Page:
The DFW chapter of the North American Nature Photography Association hopes to eventually support local conservation efforts. All photos ©Sean Fitzgerald.
Feb. 4, 2015
By Rita Cook
Sean Fitzgerald, founder of the North American Nature Photography Association’s Dallas-Fort Worth chapter, already has big plans for this one-year old group.
Currently NANPA-DFW hosts meetups that allow amateur and professional photographers to come together with one goal in mind – to photograph and appreciate local nature. However, Fitzgerald sees a loftier purpose for its members – helping local conservation efforts.
“I want to eventually grow this into a conservation 'photo bomb' team, which would be great for North Texas,” said Fitzgerald.
He said it’s important because people these days live in such a visual world, connecting with photos in “emotional and powerful ways.”
"The ‘photo bomb’ concept,” he explains, “is simply a way to have dozens of nature photographers descend on a location, photograph what they see, and then use those images to help tell the story of that place, document the diversity, celebrate what is there and bring attention to it with a little press and publicity.”
In the future, Fitzgerald says expect big things from the group, like helping document the Big Spring area in the Great Trinity Forest, which local environmentalists have been working to help protect.
“We will definitely be doing more events like this, for example, at Big Spring. With the participation of those photographers, we can use their images to help document Big Spring’s ecological diversity, populate a dedicated website to Big Spring to help tell the story visually, and get some publicity for Big Spring itself.”
A professional nature photographer, Fitzgerald grew up in North Texas and now lives in Deep Ellum. After searching for photo subjects far and wide, he’s learned to appreciate the local scenery.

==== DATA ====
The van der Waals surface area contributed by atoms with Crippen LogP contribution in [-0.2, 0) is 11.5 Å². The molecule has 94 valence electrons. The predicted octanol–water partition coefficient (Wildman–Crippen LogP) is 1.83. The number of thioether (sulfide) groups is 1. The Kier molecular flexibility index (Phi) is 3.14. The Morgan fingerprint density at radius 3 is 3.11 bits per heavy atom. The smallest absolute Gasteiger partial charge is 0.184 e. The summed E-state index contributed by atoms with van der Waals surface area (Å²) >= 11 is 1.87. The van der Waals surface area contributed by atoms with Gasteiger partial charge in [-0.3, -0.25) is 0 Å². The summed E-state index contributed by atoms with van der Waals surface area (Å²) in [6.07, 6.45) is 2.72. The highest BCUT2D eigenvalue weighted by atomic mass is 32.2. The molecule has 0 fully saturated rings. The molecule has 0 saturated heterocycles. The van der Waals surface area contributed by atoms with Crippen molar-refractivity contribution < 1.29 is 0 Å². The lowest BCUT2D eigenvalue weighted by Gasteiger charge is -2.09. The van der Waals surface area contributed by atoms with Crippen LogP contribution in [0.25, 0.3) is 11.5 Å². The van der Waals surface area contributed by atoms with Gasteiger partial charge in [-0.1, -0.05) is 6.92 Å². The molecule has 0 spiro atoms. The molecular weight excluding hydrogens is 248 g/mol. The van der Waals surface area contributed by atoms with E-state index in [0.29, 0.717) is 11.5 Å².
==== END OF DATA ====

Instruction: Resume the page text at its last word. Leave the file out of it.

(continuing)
“I remember coming back from photographing wildlife in south Texas and looking down on the Great Trinity Forest from I-45 and thinking to myself that I really needed to start exploring what was right here, in my backyard.”
He took an interest in the North Texas prairies too, especially Blackland Prairie remnants.
“What I found when I looked was that these were incredible natural resources that deserve more appreciation. I am now working on long-term photography projects documenting both the Great Trinity Forest and the Blackland Prairie, with the goal of helping North Texas reconnect with our natural heritage through these two incredible yet fragile ecosystems.”
With one of the largest NANPA meetup groups out of the 20 around the country, the Dallas-Fort Worth group boasts 212 members, Fitzgerald says proudly.
As for how to join, he says it’s simple.
“All you need is a free account with Meetup.com in order to join the group. We try to have an event every month or so where we get together to photograph a natural place or subject here in the DFW Metroplex.”
The meetings are free and members range from photographers who come out to have a good time exploring new places to those just eager to share an experience. Camera levels range from the best cameras to cell phones.
"Mainly, we just have fun,” Fitzgerald says.
The group has so far visited everywhere from the Fort Worth Nature Center in Fort Worth to the John Bunker Sands Wetland Center in Seagoville. They've documented the butterflies at the Texas Discovery Garden as well as the pelicans at White Rock Lake.
“We have helped introduce a lot of photographers to some of the crown jewels of the Great Trinity Forest,” he says. “Such as the flowering buckeyes on the Buckeye Trail, and the incredible Big Spring, with its natural spring, forests, prairies and history. We have adopted Big Spring in particular as a location we will continue to explore and document since it has so much to offer and needs to be protected.”
Upcoming, NANPA has plans to visit a new location, the Tandy Hills Natural Area in Fort Worth to photograph "one of the most beautiful prairie remnants around,” Fitzgerald says.
The group’s next meetup will be Feb. 7 at 1 p.m. at Fitzgerald’s studio at 2814 Canton St. in Dallas. Fitzgerald will give a presentation on digital image processing with guest speaker Derek Broman offering an introduction to iNaturalist.org.
Rita Cook is an Arlington-based award-winning journalist who writes or has written for the Dallas Morning News, Focus Daily News, Waxahachie Daily Light, Dreamscapes Travel Magazine, Porthole, Core Media, Fort Worth Star Telegram and many other publications in Los Angeles, Dallas and Chicago. With five books published, her latest release is “A Brief History of Fort Worth” published by History Press. Contact her at firstname.lastname@example.org.